Popeyes, the US fried chicken restaurant chain, scored a nationwide marketing hit in August when it launched a chicken sandwich that sold out after just two weeks following huge interest on social media rather than from traditional advertising.

Its new sandwich aimed to compete with a similar product from Chick-fil-A, who claimed in a Twitter post that its own sandwich was the “original”, yet the rivalry went truly viral after Popeyes then tweeted two simple words: “Y’all good?”

According to the Wall Street Journal, Popeyes’ snappy response was retweeted more than 86,000 times and, coupled with other marketing activity like word of mouth, helped increase sales by 10.2% in the US during the third quarter.

Popeyes, which along with Burger King is owned by Restaurant Brands International, had intended to feature TV prominently in its marketing campaign, but decided to hold back after the “chicken sandwich war” took off on social media.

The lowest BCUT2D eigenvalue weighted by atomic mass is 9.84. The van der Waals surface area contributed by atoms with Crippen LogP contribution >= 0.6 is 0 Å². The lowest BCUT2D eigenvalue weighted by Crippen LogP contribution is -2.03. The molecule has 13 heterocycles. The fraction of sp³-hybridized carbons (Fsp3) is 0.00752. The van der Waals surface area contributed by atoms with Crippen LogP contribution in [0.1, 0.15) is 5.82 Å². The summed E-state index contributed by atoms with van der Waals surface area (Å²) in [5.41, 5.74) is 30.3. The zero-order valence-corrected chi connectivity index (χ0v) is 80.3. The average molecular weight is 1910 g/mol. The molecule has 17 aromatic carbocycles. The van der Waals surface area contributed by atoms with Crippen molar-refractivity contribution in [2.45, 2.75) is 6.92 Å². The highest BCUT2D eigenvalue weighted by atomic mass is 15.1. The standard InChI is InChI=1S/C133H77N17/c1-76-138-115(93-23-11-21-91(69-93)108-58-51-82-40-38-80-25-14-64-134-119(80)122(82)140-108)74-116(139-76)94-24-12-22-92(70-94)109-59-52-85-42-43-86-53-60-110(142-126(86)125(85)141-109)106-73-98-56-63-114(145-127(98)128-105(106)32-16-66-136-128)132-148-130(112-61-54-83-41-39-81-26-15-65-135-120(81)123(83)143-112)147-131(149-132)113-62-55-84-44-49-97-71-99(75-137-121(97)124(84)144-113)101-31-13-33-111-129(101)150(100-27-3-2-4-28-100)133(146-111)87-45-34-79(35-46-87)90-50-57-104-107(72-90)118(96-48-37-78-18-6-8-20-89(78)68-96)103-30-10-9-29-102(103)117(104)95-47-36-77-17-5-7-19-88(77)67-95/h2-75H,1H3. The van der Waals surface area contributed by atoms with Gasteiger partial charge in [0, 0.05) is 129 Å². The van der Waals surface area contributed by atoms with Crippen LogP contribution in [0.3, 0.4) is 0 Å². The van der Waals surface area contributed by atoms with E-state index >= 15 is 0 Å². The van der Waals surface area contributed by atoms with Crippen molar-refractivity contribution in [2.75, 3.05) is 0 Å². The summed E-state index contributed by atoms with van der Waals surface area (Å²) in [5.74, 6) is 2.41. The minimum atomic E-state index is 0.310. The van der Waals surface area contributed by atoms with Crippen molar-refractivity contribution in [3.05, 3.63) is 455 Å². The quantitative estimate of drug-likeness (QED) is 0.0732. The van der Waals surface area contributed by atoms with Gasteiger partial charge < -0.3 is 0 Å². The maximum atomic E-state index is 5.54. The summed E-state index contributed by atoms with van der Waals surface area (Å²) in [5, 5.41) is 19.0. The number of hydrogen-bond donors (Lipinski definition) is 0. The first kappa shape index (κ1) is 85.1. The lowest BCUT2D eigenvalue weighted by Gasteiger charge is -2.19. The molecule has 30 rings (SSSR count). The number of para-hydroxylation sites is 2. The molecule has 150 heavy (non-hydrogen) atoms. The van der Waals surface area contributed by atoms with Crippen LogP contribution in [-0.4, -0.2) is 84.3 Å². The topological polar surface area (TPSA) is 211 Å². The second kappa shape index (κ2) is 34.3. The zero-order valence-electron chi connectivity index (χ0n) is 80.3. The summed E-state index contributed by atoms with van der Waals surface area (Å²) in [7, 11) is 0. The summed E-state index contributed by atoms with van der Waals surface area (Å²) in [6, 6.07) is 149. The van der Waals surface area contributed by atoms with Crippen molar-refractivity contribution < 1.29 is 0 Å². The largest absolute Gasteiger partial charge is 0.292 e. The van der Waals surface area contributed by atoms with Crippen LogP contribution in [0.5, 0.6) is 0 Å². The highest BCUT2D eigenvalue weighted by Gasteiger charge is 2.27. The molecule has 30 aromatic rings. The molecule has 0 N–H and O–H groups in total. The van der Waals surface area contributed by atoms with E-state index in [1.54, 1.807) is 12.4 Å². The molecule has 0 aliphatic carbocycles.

“It was all to drive talkability on social and get coverage through PR,” said Fernando Machado, global CMO for Burger King and Popeyes, in an interview with the Journal.

“Normally we do a lot of TV, a little bit of digital, and really push on launch – here we have the most successful product launch since I started here six years ago, and it involved zero TV advertising,” he added. “It was an unusual approach for us, which will help shape other launches in the future.”

Machado emphasised that TV remains an important part of the company’s marketing strategy – the medium is thought to account for at least 80% of Burger King and Popeyes’ global media budget – but he said he hopes to increase digital ad spending to about 20% to 30% of the overall media budget within the next few years.

He noted that younger consumers are watching less TV and that it is easier to encourage customers to download and use an app through digital advertising and promotions than via TV commercials.

And perhaps for these reasons, on top of the success of the original campaign, Popeyes decided, when relaunching its chicken sandwich in October, that it would commit all of its paid media to digital and social media, print and out-of-home advertising. TV did not feature in the plans.

Sourced from Wall Street Journal; additional content by WARC staff